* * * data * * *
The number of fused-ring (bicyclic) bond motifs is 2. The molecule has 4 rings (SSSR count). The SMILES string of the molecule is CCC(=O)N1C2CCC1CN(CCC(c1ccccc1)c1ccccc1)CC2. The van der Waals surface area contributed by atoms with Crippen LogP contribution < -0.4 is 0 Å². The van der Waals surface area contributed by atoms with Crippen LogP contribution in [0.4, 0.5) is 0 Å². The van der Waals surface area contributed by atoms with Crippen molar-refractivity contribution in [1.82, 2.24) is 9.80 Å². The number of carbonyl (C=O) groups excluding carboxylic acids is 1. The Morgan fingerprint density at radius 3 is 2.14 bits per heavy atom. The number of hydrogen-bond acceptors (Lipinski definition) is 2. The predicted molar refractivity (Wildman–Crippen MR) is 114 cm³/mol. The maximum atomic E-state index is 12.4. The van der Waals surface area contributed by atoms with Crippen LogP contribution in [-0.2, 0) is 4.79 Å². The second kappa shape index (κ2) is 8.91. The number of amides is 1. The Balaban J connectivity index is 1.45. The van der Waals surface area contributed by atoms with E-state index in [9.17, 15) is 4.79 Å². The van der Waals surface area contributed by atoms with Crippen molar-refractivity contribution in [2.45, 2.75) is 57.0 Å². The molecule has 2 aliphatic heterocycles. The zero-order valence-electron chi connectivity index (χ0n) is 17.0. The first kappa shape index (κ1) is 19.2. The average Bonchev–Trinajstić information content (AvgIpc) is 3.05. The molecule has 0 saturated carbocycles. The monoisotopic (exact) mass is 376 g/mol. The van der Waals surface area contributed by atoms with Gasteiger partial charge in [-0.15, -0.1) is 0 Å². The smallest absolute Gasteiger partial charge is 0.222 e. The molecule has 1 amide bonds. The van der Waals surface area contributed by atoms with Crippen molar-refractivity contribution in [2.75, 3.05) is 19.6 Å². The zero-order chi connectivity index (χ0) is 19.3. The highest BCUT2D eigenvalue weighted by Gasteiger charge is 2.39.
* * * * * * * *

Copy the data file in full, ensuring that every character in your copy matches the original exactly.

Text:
The number of fused-ring (bicyclic) bond motifs is 2. The molecule has 4 rings (SSSR count). The SMILES string of the molecule is CCC(=O)N1C2CCC1CN(CCC(c1ccccc1)c1ccccc1)CC2. The van der Waals surface area contributed by atoms with Crippen LogP contribution < -0.4 is 0 Å². The van der Waals surface area contributed by atoms with Crippen LogP contribution in [0.4, 0.5) is 0 Å². The van der Waals surface area contributed by atoms with Crippen molar-refractivity contribution in [1.82, 2.24) is 9.80 Å². The number of carbonyl (C=O) groups excluding carboxylic acids is 1. The Morgan fingerprint density at radius 3 is 2.14 bits per heavy atom. The number of hydrogen-bond acceptors (Lipinski definition) is 2. The predicted molar refractivity (Wildman–Crippen MR) is 114 cm³/mol. The maximum atomic E-state index is 12.4. The van der Waals surface area contributed by atoms with Crippen LogP contribution in [-0.2, 0) is 4.79 Å². The second kappa shape index (κ2) is 8.91. The number of amides is 1. The Balaban J connectivity index is 1.45. The van der Waals surface area contributed by atoms with E-state index in [9.17, 15) is 4.79 Å². The van der Waals surface area contributed by atoms with Crippen molar-refractivity contribution in [2.45, 2.75) is 57.0 Å². The molecule has 2 aliphatic heterocycles. The zero-order valence-electron chi connectivity index (χ0n) is 17.0. The first kappa shape index (κ1) is 19.2. The average Bonchev–Trinajstić information content (AvgIpc) is 3.05. The molecule has 0 saturated carbocycles. The monoisotopic (exact) mass is 376 g/mol. The van der Waals surface area contributed by atoms with Gasteiger partial charge in [-0.15, -0.1) is 0 Å². The smallest absolute Gasteiger partial charge is 0.222 e. The molecule has 1 amide bonds. The van der Waals surface area contributed by atoms with Crippen molar-refractivity contribution in [2.75, 3.05) is 19.6 Å². The zero-order chi connectivity index (χ0) is 19.3. The highest BCUT2D eigenvalue weighted by Gasteiger charge is 2.39.